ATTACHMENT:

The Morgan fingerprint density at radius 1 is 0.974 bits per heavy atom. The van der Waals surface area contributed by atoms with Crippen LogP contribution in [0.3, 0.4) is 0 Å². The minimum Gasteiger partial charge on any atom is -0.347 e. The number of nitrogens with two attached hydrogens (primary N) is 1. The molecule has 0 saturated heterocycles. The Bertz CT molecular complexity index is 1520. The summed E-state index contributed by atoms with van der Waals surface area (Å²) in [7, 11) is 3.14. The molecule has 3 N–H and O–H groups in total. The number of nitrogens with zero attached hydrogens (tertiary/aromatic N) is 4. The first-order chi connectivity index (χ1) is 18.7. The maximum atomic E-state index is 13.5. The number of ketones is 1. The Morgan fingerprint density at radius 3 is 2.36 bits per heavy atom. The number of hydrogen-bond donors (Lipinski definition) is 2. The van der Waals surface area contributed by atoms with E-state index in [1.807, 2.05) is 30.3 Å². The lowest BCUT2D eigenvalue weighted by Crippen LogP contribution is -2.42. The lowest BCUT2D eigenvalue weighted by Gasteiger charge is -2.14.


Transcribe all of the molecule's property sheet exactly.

The Morgan fingerprint density at radius 1 is 0.974 bits per heavy atom. The van der Waals surface area contributed by atoms with Crippen LogP contribution in [0.3, 0.4) is 0 Å². The minimum Gasteiger partial charge on any atom is -0.347 e. The number of nitrogens with two attached hydrogens (primary N) is 1. The molecule has 0 saturated heterocycles. The Bertz CT molecular complexity index is 1520. The summed E-state index contributed by atoms with van der Waals surface area (Å²) in [7, 11) is 3.14. The molecule has 3 N–H and O–H groups in total. The number of nitrogens with zero attached hydrogens (tertiary/aromatic N) is 4. The first-order chi connectivity index (χ1) is 18.7. The maximum atomic E-state index is 13.5. The number of ketones is 1. The Morgan fingerprint density at radius 3 is 2.36 bits per heavy atom. The number of hydrogen-bond donors (Lipinski definition) is 2. The van der Waals surface area contributed by atoms with E-state index in [1.807, 2.05) is 30.3 Å². The lowest BCUT2D eigenvalue weighted by Crippen LogP contribution is -2.42. The lowest BCUT2D eigenvalue weighted by Gasteiger charge is -2.14.